Newsroom > DHHS News Release
FOR IMMEDIATE RELEASE
May 28, 2009
Jeanne Atkinson, Communications and Legislative Services, (402) 471-8287
Friends and Family Make All the Difference for People with Mental Illness
Note: Sound bites on this topic are available at: http://www.dhhs.ne.gov/Pages/audio.aspx
Lincoln - Approximately 71,000 adults in Nebraska have a serious mental illness, an often misunderstood but common health condition that causes changes in a person’s thinking, mood and behavior.
“It’s important to remember that people can and do recover from mental illness and lead productive lives with the support of our friends in the community,” said Carol Coussons de Reyes, Office of Consumer Affairs administrator in the Department of Health and Human Services.
Scot Adams, director of the Division of Behavioral Health in DHHS, said that there are more treatments and community support systems than ever before, but recovery does not happen in isolation. “Friendship is one of the most important factors in recovery,” Adams said.
“My friends and family have made a difference just by understanding and assisting throughout the course of my mental illness,” Coussons de Reyes said. “You can do a lot by simply listening to someone. For example, when a friend tells you they were diagnosed with a mental illness, ask them to tell you about their experience and feelings.”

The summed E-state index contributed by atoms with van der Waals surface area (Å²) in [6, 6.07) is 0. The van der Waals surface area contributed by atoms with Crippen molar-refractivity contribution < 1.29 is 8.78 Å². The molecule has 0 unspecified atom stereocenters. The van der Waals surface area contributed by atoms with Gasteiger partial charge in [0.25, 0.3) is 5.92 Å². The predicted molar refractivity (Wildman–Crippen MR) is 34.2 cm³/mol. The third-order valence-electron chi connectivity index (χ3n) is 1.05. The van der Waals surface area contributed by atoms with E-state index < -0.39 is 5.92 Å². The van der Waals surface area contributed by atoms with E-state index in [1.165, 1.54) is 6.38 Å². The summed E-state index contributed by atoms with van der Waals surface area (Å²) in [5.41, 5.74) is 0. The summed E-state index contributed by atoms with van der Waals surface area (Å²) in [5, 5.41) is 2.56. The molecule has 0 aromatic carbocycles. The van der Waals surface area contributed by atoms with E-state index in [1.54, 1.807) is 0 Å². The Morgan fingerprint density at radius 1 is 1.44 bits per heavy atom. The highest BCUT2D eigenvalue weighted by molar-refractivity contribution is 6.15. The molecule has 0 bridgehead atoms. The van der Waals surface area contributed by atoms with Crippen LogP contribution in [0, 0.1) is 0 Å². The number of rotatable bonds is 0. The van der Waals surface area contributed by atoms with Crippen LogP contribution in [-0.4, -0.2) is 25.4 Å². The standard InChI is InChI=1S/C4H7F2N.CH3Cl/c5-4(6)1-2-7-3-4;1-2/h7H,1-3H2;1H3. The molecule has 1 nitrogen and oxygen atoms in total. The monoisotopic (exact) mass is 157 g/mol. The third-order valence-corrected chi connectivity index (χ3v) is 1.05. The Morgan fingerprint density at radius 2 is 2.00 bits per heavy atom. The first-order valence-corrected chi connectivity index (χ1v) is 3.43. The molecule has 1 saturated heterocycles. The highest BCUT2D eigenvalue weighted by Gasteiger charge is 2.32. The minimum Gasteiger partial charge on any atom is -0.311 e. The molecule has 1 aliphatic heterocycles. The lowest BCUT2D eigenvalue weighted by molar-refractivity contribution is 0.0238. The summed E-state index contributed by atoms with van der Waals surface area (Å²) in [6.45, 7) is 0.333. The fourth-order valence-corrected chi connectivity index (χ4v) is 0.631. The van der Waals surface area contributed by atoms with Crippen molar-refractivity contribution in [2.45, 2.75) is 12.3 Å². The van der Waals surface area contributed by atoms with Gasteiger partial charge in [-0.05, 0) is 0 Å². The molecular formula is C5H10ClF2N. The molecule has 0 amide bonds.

Here are some tips on how to respond if a friend tells you he or she has a mental illness:
- Express your concern and sympathy.
- Make sure your friend understands that you honestly care. Ask for more details about how he or she is managing and really listen.
- Remind your friend that mental illness is treatable. Find out if the friend is getting the care he or she needs and wants.
- Ask what you can do to assist. Rides to medical appointments or keeping the person company in the waiting room can ease some of the anxiety and reluctance that people feel when faced with a life-changing diagnosis.
- Be sure to include your friend in everyday plans, like going out to eat or catching a movie. If your friend resists these overtures, reassure and re-invite without being overbearing.
“You can make a difference in your community just by being present and available to your friend who is living with a mental illness,” Coussons de Reyes said.
Adams encouraged consumers, families, and advocates to go to the new Network of Care Web site. This easy-to-use, comprehensive Web site provides vital information about treatment resources and diagnoses, insurance, advocacy and other pertinent behavioral health Web sites. The Network of Care Web for Behavioral Health Web site can be accessed at www.dhhs.ne.gov/behavioral_health/Pages/networkofcare_index.aspx
If a friend is in crisis or suicidal due to a mental illness, ask what kind of help they need and respond immediately. Encourage them to seek support, including calling a crisis line or the National Suicide Prevention Line at 1-800-273-TALK.